A full retrospective of Zaire-born artist Bodys Isek Kingelez will be featured at the The Museum of Modern Art in New York through December 2018. He is best known for his Utopian models of buildings and cities, constructed from everyday objects, the themes of which envision less tumultuous environments than those he experienced in his hometown.
Following Zaire’s independence from Belgium, its cities saw rapid urban growth unsupported by infrastructure investments, which led Kingelez to question and reimagine a better urban life through his art. He addresses many societal issues through his works and ponders the potential of architecture and the built environment to heal and support its citizenry.
The exhibition, City Dreams, runs from May 26, 2018 until January 1, 2019 and is accompanied by a catalog complied by curator Sarah Suzuki.
Arthur Goss’s career began at age 11, working for the city government to support his family after his father died. It was the 1890s and Toronto, Ontario was beginning to expand and enter the period that saw government public works projects bringing urban areas out of the Industrial era and into more sanitary, livable conditions.
Around this same time, city officials began to understand the documenting prowess that photography yielded. Thus Goss, whose skill with a camera was awarded when he was as young as 15, came to be the first official photographer for the city in 1911. He recorded new roads, sewers, transit lines and bridges as Toronto swelled.
His career ended with his death in 1940, at which point he had produced 35,000 images for the city, each negative of which was labelled and filed away for future reference. Today, they are housed at the City of Toronto Archives.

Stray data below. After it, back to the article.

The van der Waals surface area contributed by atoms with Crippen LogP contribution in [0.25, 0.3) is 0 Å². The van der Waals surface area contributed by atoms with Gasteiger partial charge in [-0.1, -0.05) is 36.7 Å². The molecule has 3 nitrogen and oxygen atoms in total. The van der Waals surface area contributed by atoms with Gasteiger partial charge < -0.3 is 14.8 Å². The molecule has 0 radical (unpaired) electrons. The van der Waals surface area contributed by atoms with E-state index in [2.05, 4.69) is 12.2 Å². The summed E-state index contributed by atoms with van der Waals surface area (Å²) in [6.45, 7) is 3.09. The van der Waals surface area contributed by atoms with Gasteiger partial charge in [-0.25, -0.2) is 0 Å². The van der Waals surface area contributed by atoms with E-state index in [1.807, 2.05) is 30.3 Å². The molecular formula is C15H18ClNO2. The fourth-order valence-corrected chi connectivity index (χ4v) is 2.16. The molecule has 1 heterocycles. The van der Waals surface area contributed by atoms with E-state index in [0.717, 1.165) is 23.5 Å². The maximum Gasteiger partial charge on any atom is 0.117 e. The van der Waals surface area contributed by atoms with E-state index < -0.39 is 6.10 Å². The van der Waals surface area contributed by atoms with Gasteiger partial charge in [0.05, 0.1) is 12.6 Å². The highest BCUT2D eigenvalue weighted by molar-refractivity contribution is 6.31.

Read the full article chronicling Goss’s prolific career at CityLab/Life.
For each of the 52 weeks of 2017, Art in Ad Places partnered with a new artist to install their work in one of New York City’s many payphone booths. The campaign started as a retaliation to advertisements that suggest money is the key to the public’s eyes, and to the impetus for many ads, which is to make people feel as though they are lacking something.
In a twist on street art, phone booths across the city were transformed for a year into displays for artwork, offering a different type of media for visual consumption—one that sparks a positive psychological reaction. The goal is to give passersby a break from the marketing madness and to push back against the rampant advertising that bombards our urban environments.
The project was documented by photographer and Art in Ad Places team member, Luna Park, and is viewable on The Street Spot blog.
Source: Pop-Up City and Art in Ad Places
As discussions of representation in design schools recognize our current collective shift into the postdigital era, Susan Piedmont-Palladino writes a pertinent article in Places Journal investigating our ever-changing relationship to images and representations of reality.
A professor of architecture at Virginia Tech, Piedmont-Palladino begins with a quote from writer Susan Sontag that emphasizes the acute importance of our ability to discern images:
” ‘A fake painting (one whose attribution is false) falsifies the history of art. A fake photograph (one which was been retouched or tampered with, or whose caption is false) falsifies reality.‘ ”
Piedmont-Palladino goes on to note that design renderings often depict an overlap between real and imagined, but that there are implications for design when architects or others choose to ignore certain realities beyond the point of making beautiful drawings. Not addressing issues of universal access during the design process, for example, can lead to exclusion and failure to meet building codes.